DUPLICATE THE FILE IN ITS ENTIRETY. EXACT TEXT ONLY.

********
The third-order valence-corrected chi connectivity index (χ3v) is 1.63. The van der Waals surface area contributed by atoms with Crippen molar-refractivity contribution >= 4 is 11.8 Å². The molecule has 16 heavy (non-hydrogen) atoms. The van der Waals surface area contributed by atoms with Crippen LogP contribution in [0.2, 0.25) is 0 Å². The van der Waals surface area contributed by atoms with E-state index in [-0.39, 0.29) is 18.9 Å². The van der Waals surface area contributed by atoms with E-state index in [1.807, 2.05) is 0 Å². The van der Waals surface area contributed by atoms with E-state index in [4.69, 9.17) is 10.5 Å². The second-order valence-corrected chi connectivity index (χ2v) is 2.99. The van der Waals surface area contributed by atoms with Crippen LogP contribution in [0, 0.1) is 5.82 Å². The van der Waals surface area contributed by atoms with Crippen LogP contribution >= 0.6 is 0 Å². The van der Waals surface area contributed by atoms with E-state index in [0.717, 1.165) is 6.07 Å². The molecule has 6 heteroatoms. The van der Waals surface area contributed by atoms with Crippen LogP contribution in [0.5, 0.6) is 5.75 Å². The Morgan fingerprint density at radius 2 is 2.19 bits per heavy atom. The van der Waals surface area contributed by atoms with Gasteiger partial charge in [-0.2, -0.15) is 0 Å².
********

The third-order valence-corrected chi connectivity index (χ3v) is 1.63. The van der Waals surface area contributed by atoms with Crippen molar-refractivity contribution >= 4 is 11.8 Å². The molecule has 16 heavy (non-hydrogen) atoms. The van der Waals surface area contributed by atoms with Crippen LogP contribution in [0.2, 0.25) is 0 Å². The van der Waals surface area contributed by atoms with E-state index in [-0.39, 0.29) is 18.9 Å². The van der Waals surface area contributed by atoms with E-state index in [1.807, 2.05) is 0 Å². The van der Waals surface area contributed by atoms with E-state index in [4.69, 9.17) is 10.5 Å². The second-order valence-corrected chi connectivity index (χ2v) is 2.99. The van der Waals surface area contributed by atoms with Crippen LogP contribution in [0, 0.1) is 5.82 Å². The van der Waals surface area contributed by atoms with Crippen LogP contribution >= 0.6 is 0 Å². The van der Waals surface area contributed by atoms with E-state index in [0.717, 1.165) is 6.07 Å². The molecule has 6 heteroatoms. The van der Waals surface area contributed by atoms with Crippen LogP contribution in [0.5, 0.6) is 5.75 Å². The Morgan fingerprint density at radius 2 is 2.19 bits per heavy atom. The van der Waals surface area contributed by atoms with Gasteiger partial charge in [-0.2, -0.15) is 0 Å².